WICHE: Tomatoes looking good but no fruit for the 4th

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If adequate rainfall and reasonable temperatures persist, we may be looking at a bumper crop of tomatoes.

By Jeneen Wiche

By this time last year, I had picked loads of cherry tomatoes. The hot spring worked to the advantage of ripening tomatoes by the 4th of July.

This year has played out a little differently, but the tomatoes don’t seem to mind. They look great, have generous fruit set and will be ripening soon enough.

So far the plants are remarkably free of any pest problem, brown or yellowing leaf or rotting fruit. Most are heirloom varieties. They were fertilized once at planting with fish emulsion and immediately mulched with newspaper and pine straw.

They really perked up and put on growth after a good rainfall and a little shot of fish emulsion. If adequate rainfall and reasonable temperatures persist, we may be looking at a bumper crop of tomatoes.

One other advantage I may have this year is a sampling of grafted heirloom tomatoes from Harris Seeds. I am a part of a trial to see if heirlooms grafted onto disease-resistant root stock will outperform the non-grafted. It looks really promising as I compare the two side by side in the garden. The expectation is that the grafted variety will have higher yields, so I will report on that later in the season.

Many of the problems we face are weather related – which is the one thing we cannot control – but we can control what our plants eat, so to speak. At planting time be sure to add composted organic matter and a little organic fertilizer; follow up with some sort of mulching material to moderate soil moisture and preventing soil from splashing on the foliage ,which can spread soil-borne diseases from last year on your little plant’s first day in the garden.

This year drainage in the garden is crucial because of some significant rain events and pop-up storms. Tomatoes rather like being a bit on the dry side, so sitting in water-logged soil can cause a problem. Rapid fluctuations in soil moisture is the primary cause of the most common tomato condition, known as blossom end rot (as well as being a contributor to blossom drop, leaf curl, and splitting fruit).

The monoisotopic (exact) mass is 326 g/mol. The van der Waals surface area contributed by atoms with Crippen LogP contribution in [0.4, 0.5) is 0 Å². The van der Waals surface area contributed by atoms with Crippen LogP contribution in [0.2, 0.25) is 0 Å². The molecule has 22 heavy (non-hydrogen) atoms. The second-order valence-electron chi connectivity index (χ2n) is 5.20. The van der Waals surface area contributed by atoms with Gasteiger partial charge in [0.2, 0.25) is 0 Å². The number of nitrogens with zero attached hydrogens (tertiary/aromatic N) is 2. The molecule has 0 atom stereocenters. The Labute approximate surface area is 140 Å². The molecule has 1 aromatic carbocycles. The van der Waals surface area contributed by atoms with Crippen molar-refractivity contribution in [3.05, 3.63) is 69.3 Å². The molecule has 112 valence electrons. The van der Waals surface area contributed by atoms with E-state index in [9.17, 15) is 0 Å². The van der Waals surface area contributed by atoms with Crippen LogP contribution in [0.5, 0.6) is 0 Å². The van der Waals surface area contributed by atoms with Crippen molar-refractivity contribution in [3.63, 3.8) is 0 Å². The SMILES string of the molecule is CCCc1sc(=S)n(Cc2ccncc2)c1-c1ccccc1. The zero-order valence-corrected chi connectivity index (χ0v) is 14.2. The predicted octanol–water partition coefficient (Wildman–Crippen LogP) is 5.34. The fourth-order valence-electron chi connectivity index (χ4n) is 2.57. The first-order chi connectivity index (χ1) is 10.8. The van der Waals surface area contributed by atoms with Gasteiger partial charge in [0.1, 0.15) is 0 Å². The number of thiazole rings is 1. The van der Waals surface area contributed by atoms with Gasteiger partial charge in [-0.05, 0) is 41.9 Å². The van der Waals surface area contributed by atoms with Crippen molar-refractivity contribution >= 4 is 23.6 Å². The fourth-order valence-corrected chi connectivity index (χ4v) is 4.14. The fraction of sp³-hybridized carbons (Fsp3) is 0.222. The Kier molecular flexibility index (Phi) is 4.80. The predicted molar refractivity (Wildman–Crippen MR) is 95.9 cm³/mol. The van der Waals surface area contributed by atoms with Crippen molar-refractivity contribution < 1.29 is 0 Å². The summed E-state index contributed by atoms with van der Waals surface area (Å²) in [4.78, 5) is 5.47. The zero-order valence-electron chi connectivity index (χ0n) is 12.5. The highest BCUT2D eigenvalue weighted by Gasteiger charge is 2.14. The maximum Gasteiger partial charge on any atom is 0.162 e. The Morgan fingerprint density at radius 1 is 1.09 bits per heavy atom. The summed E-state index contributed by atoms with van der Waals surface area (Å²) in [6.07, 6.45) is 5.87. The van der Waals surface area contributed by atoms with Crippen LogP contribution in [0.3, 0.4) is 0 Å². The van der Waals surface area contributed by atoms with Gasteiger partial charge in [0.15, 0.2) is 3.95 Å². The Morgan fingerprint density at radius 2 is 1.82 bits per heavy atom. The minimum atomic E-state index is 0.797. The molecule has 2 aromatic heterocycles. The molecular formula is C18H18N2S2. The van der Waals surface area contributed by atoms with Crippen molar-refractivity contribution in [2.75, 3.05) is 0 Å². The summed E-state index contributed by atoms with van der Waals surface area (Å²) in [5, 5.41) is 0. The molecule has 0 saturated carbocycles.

When plants fluctuate between too wet and too dry, a calcium deficiency develops in the plant, which then causes the blossom end of the fruit to rot. It’s quite disappointing when you grasp that first ripe tomato and discover its half rotten. You can avoid the onset of a calcium deficiency with good cultural practices, but if you do have a bout of it, there are products that you can spray on your plants that are formulated to restore the calcium level.

High heat can cause some problems for our tomatoes, as well. Daytime temperatures in the 90s typically cause plants to stop blooming. When temperatures drop back into the 80s, they will rebound. Too much nitrogen can jeopardize bloom. Nitrogen encourages leafy growth at the expense of bloom.

Use a fertilizer lower in nitrogen and higher in potassium and phosphorus during bloom time to encourage good blossom set. Fish emulsion is my choice, because it delivers small amounts of macro- and micro-nutrients.

Lack of magnesium, which aids in chlorophyll production and respiration of plants, can also delay fruit set and the best way to ensure that this doesn’t happen is to add composted manure to your garden every year. Healthy soil and a slow release source of nutrients do a great deal in sustaining healthy plants throughout the season.

Foliar diseases such as early and late blight, septoria leaf spot and anthracnose are foliar disease to beware. Many bacterial and fungal diseases linger in the soil from year to year, so rotating your crop (and mulching immediately) is a good defense.

Keep the garden clean and weed-free; and remove leaves as they appear infected and don’t inadvertently spread it by handling healthy plants afterwards.

In terms of insects, the best advice is a daily inspection. Early detection of aphids can be controlled by using insecticidal soap. Handpicking tomato hornworms is easy (but leave the ones with the little white sacks covering the caterpillar; these are eggs of beneficial wasps that you want in the garden). Pyrethrin- and pyrethroid-based botanical-based insecticides work on many pests, if they become more then a pick and squish maneuver.

Pick tomatoes when they are uniform in color and still firm. Don’t store them in the refrigerator or place them in a sunny window. This does not further ripening; it just makes them mealy.

Instead store tomatoes in a basket in a cool corner of the kitchen. To expedite ripening you can put them in a brown bag along with and apple.


Check out gardening columnist Jeneen Wiche’s work at www.SwallowRailFarm.com. You can find her columns also at www.SentinelNews.com/agriculture. She answers questions once a month in SentinelNewsPlus. To submit a question, send an E-mail to jwiche@shelbybb.netand type “Sentinel-News” in the subject field.